Since the first survey, the proportion of people experiencing different types of problems has generally fallen slightly, but worries about family in Ukraine remain a serious or major problem for many (see graph). This is not without reason. Some 44 per cent say they have lost family members or other close relatives as a result of the war.

Figure: Ukrainian refugees' three most significant problems in everyday life (per cent)

The proportion of Ukrainian refugees who state that the three statements represent 'a serious problem', 'a major problem' or 'somewhat of a problem' in their everyday life. The same three challenges were also top 3 in the previous survey.

In addition, the fear of being sent home has increased since the last survey and is now perceived as a major or very major problem by about a third, compared to a quarter previously.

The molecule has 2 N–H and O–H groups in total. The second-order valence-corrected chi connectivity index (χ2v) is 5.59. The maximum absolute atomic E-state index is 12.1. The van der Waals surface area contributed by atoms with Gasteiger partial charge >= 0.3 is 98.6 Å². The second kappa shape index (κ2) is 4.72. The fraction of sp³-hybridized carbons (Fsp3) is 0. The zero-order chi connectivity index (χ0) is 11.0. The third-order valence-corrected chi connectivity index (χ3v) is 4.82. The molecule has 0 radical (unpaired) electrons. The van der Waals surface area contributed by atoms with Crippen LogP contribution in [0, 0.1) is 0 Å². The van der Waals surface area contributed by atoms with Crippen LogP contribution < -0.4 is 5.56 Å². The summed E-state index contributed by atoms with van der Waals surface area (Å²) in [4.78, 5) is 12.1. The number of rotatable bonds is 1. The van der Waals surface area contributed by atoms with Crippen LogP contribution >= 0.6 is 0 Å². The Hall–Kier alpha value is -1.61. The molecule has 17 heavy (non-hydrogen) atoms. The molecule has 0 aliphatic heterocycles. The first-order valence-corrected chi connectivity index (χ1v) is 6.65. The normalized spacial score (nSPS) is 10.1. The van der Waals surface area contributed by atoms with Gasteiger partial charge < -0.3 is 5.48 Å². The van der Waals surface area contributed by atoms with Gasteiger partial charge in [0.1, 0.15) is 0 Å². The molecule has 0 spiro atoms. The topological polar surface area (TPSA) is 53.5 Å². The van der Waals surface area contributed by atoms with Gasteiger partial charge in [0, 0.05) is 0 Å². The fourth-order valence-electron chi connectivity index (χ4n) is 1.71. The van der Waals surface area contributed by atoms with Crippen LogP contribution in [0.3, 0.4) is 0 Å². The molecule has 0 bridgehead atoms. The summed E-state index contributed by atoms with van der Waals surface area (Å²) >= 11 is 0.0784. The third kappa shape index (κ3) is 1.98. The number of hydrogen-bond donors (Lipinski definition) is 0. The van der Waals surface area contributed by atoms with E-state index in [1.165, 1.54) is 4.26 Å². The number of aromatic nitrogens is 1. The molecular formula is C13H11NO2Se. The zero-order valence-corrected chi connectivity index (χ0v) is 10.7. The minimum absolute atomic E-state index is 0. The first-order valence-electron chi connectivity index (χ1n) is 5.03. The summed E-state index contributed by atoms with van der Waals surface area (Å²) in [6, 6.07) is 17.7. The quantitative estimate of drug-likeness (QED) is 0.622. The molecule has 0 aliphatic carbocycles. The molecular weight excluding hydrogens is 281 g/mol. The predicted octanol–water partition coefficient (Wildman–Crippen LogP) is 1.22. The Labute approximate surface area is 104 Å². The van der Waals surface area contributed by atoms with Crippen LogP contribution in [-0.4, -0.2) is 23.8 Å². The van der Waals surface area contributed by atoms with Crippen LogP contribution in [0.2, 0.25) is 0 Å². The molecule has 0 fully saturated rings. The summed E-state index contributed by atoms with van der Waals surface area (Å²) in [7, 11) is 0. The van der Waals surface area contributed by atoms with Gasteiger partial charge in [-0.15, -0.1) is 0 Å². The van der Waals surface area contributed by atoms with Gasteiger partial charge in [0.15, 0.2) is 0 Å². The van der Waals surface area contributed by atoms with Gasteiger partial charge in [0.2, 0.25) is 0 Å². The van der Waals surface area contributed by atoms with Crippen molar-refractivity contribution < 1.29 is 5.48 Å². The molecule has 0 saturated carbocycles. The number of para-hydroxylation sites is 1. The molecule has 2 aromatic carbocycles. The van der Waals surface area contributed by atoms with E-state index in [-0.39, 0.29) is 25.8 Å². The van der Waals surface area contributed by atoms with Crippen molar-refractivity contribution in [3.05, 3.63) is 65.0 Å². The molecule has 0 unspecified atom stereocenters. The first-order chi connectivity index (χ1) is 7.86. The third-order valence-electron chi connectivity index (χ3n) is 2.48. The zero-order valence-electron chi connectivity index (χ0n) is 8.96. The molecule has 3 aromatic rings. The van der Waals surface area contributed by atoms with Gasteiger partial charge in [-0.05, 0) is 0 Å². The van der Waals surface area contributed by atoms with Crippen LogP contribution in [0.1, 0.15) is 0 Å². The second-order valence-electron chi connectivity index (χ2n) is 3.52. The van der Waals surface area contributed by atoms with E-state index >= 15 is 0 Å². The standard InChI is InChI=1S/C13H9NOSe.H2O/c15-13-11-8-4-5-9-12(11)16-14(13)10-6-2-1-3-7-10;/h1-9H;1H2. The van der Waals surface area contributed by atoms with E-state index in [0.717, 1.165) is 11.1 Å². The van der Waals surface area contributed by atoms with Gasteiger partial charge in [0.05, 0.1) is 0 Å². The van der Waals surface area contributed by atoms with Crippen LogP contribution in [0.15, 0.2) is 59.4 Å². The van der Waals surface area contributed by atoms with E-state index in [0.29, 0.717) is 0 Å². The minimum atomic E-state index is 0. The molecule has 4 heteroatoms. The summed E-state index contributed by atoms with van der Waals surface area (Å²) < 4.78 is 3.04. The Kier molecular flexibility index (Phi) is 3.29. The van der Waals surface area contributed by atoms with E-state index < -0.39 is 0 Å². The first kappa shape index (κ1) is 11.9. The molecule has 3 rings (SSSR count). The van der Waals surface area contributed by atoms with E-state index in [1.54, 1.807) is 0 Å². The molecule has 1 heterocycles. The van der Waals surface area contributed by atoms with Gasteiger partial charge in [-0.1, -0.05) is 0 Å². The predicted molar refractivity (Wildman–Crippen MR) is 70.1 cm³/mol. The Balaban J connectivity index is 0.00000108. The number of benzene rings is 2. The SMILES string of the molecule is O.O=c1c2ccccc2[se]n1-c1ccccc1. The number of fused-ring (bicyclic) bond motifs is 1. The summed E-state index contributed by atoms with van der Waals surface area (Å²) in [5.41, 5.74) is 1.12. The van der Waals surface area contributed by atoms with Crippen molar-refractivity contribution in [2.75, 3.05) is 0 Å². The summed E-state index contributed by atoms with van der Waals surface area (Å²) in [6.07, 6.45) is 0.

The Ukrainian refugees are in Denmark with a temporary residence permit until March 2025. This in itself can create uncertainty about the future. But concerns about the war in Ukraine and a stronger connection to Denmark can also increase the desire to stay in Denmark and the fear of repatriation, says Karen-Inge Karstoft.

"Some have been here for a long time and may have established a daily routine with work and a social network. This makes it easier to imagine staying here. That is the positive explanation. The negative is that as a refugee you look at the way the war is developing and you feel more hopeless about being able to return home. "

Download the report 'Displaced Ukrainians in Denmark II'

Meet the research group behind the survey

See and hear more about the DARECO project, which follows Ukrainian refugees in Denmark. The video is produced by Jes Brix Lauridsen, Brixter.


Karen-Inge Karstoft
Associate Professor, Department of Psychology
Email: kik@psy.ku.dk 
Telephone: +45 35 33 50 50
Mobile: +45 61 67 16 19

Søren Bang
Journalist, Faculty of Social Sciences
Email: sba@samf.ku.dk 
Mobile: +45 29 21 09 73